In recent years, I’ve got to know the people at Debrett’s, who publish People of Today, which has always been a tiny bit more democratic than Who’s Who. It was first published in 1982 and used to sit on the shelf besides Who’s Who in those long-forgotten, pre-digital days when one needed to find out who somebody was, their career and what they had published, plus hobbies. The firm was founded by John Debrett, the son of a Huguenot cook, Jean de Bret. Debrett worked for John Davis, a bookseller in Piccadilly. The New Peerage first appeared in 1769, a year after the Royal Academy, and maybe belongs to the same era of grand systems of social stratification and the policing of professional boundaries. Now, they have set up a foundation which is dedicated to doing precisely the opposite, encouraging young people from underprivileged backgrounds to go to the best universities.
3 thoughts on “Debrett’s”
It was a privilege hosting you at Debrett’s and thank you so much for focussing on our Foundation in your blog. I just wanted to clarify that, while most of our Foundation students aspire to attend a Russell Group university, the Debrett’s Foundation is not dedicated solely to having them attend the best universities — or indeed I might be so bold as to add university in general! As one of our recent Debrett’s 500 members points out, despite having the opportunity to attend university, he instead opted for work experience and today leads one of the UK’s foremost advertising & creative agencies.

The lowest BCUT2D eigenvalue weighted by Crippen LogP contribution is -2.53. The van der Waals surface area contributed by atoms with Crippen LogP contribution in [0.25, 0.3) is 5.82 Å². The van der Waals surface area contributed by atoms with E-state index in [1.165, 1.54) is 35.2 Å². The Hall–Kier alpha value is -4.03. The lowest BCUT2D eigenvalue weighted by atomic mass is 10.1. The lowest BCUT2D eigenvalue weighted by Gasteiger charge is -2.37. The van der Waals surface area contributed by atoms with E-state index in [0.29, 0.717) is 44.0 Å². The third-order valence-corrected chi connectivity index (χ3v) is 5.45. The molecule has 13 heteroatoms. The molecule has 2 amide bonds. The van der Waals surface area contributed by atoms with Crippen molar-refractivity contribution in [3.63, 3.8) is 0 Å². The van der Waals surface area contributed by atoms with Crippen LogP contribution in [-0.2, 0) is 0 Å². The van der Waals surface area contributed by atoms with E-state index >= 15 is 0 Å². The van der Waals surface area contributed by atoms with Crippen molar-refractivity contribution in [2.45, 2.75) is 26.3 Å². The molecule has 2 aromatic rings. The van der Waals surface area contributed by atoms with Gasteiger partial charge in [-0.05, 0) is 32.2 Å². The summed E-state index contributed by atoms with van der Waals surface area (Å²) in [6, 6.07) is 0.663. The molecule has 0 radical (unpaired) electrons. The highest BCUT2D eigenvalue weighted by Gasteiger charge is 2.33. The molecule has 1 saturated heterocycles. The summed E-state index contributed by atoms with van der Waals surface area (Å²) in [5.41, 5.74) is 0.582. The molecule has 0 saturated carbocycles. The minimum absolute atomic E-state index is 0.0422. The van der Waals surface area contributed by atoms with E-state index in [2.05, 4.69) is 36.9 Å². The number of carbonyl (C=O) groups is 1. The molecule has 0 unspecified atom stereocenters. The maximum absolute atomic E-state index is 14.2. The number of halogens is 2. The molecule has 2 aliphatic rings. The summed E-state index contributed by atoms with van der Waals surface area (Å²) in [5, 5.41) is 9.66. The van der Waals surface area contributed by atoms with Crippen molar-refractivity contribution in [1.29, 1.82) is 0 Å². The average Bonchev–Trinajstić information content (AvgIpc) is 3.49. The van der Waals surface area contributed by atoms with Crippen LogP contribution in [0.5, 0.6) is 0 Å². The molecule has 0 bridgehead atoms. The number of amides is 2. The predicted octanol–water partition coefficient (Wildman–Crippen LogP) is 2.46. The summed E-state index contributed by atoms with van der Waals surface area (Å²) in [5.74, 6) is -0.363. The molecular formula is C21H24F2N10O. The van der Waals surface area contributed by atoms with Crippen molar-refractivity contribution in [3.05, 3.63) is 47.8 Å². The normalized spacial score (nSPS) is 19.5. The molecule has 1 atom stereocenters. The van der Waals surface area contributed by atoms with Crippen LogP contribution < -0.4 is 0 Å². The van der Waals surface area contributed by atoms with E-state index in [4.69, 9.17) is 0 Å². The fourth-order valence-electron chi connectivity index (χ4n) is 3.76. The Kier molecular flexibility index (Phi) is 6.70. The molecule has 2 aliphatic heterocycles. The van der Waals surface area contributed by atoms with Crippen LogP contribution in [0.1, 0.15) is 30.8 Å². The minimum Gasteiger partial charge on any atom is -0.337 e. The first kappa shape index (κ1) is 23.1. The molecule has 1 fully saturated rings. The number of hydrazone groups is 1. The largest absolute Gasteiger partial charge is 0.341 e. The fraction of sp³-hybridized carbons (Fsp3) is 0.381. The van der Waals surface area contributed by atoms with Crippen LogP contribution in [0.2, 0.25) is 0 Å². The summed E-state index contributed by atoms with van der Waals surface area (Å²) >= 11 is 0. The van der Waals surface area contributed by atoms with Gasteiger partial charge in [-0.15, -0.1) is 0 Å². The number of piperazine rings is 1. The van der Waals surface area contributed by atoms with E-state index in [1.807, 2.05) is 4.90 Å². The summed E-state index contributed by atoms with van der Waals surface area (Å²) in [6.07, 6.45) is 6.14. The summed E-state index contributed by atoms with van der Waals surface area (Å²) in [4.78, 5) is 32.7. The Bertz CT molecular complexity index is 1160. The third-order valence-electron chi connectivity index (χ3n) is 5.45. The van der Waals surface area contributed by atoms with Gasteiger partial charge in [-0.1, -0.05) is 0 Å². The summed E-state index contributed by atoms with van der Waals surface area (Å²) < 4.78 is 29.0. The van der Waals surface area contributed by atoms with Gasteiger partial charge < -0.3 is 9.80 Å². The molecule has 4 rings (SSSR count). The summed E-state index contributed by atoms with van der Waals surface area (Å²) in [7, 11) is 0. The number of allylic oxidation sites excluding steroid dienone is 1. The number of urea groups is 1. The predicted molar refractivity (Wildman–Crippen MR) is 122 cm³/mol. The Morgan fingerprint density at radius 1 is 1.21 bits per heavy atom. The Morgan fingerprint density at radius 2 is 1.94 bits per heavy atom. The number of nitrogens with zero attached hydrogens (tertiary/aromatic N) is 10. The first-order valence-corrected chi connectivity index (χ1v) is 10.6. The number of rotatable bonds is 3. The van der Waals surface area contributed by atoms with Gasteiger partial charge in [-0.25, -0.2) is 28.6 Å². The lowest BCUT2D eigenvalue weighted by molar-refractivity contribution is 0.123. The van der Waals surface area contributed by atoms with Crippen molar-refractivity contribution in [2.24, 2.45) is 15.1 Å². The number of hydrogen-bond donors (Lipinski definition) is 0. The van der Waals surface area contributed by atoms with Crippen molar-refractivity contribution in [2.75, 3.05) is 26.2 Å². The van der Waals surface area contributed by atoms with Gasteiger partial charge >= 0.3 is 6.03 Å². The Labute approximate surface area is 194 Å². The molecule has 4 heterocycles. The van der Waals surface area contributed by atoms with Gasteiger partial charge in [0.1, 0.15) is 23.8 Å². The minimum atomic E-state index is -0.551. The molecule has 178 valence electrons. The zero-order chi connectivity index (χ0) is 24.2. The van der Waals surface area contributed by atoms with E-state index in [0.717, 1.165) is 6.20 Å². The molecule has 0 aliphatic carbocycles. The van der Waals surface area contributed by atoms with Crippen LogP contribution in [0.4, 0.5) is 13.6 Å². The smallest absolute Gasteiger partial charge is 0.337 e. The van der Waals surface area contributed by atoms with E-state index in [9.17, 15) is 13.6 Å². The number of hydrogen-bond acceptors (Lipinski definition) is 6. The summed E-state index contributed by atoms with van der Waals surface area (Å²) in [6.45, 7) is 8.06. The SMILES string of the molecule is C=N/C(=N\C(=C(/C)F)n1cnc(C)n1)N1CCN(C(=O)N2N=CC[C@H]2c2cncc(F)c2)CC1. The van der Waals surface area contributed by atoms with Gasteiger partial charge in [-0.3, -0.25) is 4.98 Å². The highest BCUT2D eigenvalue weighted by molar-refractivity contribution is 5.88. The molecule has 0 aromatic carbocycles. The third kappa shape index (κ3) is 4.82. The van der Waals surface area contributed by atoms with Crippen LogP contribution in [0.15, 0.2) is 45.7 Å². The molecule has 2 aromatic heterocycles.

What the Foundation does hope to promote is social mobility by providing high achieving, economically challenged students with the soft skills necessary to be successful in furthering their education or confidently starting their careers.
Thank you again for recognising our efforts to help address social mobility issues in the UK.
Joint Managing Director, Debrett’s
Yes, point taken. Thank you. Charles
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